Dundy County Sheriff, lacking state certification, faces recall
By Bill Kelly , Senior Producer/Reporter Nebraska Public Media
Nov. 13, 2023, 1 p.m. ·
A western Nebraska sheriff unable to secure certification as a law enforcement officer may find out Tuesday night if voters in his county want to remove him from office.
Dundy County Sheriff Clinton J. Smith claims the recall election violates the U.S. Constitution and asked the Federal District Court in Nebraska to block release of the results. In the lawsuit filed late last week he claims the state’s police training facility violated his rights by failing to issue his certification to serve as a Sheriff.
Smith continues to work despite having his paycheck withheld by the Board of Supervisors. The board acted after the State of Nebraska discovered Smith lied about his past, denying him certification as a law enforcement officer. They were also named in the lawsuit.
County Attorney Arlan Wine said the board had few alternatives to respond to having a sheriff without arrest powers, since only a vote of the people can remove an elected official. “He's not certified. He didn't get certified in eight months and is not resigning. He's holding on to his office,” Wine said.
Board Chairman Scott Olson declined to comment other than to say during a recent meeting, “It’s a strange deal all the way around.”
Ballots were mailed out to registered voters after a successful petition drive set the stage for a recall election. Votes are scheduled to be tabulated on Tuesday evening.
Dundy County, home to fewer than 1500 people, shares borders with Kansas and Colorado.
The case of Sheriff Smith raised the ire of an organization of "constitutional sheriffs," promoting the belief that county sheriffs within their jurisdictions have legal authority greater than state and federal officials. Some have responded sympathetically with Smith’s claim he’s being targeted for his staunch support of gun rights.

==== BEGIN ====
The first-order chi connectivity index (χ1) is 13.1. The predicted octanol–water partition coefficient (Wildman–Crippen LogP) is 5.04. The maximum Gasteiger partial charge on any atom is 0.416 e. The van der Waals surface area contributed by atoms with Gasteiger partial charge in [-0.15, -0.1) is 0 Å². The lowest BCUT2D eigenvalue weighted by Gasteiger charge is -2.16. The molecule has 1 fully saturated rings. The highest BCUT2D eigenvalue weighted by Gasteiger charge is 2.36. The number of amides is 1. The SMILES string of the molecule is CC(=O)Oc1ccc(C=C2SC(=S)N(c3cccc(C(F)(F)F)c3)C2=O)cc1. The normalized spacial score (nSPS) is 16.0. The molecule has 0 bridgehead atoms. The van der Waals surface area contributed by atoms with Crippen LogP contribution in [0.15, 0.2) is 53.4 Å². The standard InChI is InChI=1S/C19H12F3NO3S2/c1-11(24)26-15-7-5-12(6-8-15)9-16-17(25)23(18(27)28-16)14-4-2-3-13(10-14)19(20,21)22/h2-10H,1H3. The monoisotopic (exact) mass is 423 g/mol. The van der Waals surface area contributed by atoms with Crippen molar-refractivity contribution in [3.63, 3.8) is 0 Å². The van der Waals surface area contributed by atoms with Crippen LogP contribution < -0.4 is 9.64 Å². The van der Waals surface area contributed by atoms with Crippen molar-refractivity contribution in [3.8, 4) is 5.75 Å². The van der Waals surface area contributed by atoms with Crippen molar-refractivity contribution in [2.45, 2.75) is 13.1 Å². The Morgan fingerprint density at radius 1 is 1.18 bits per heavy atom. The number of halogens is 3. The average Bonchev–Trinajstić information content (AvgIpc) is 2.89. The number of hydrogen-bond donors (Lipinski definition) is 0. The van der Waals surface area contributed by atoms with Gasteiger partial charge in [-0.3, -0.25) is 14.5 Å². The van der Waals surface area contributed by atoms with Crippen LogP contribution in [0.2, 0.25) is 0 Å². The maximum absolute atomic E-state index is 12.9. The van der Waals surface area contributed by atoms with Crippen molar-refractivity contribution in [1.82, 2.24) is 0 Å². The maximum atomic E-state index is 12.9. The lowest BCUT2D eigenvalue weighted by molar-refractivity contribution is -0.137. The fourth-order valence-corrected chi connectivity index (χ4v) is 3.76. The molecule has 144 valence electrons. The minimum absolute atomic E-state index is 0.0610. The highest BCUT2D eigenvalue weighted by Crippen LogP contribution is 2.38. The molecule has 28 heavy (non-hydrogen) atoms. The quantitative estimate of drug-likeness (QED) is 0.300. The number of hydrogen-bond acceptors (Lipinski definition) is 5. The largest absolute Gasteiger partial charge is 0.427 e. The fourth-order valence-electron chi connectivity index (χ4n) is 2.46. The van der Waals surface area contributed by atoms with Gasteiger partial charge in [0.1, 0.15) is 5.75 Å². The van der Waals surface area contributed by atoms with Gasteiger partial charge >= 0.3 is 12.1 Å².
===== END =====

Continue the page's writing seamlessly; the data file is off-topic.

Dundy County voters elected Smith in 2022 over a write-in candidate, aware that Smith had yet to obtain training or certified to be a law enforcement officer in Nebraska. State law allows uncertified candidates to run as long the newly elected sheriff receives certification within eight months.
The state law provides for a minimum level of competency for sheriffs and police officers. County Attorney Wine said it gives the basics "not only how to enforce the law effectively, and doing investigations effectively and prepare cases, effectively for the county attorney, but also to respect the rights of the citizens."
As provided for in state laws, Smith had the option to seek certification by successfully completing training at the state’s facility in Grand Island. He chose the alternative path, filling out an application claiming he had up-to-date authorization to serve as a law enforcement officer in another state. The law allows credentials to be transferred to Nebraska.
In pursuing each available method, Smith ran afoul of the state law enforcement community.
In February 2023 Smith submitted the required paperwork for the state, claiming he had up-to-date authorization to be a police officer in Colorado, working for a county sheriff in the jail and as a reserve officer.
According to a letter sent to Smith by Nebraska's Law Enforcement Training Academy, an investigator doing a background check found the sheriff had never worked as a fully certified law enforcement officer. Smith obtained his certification in Colorado in 2013 but allowed it to lapse in 2017.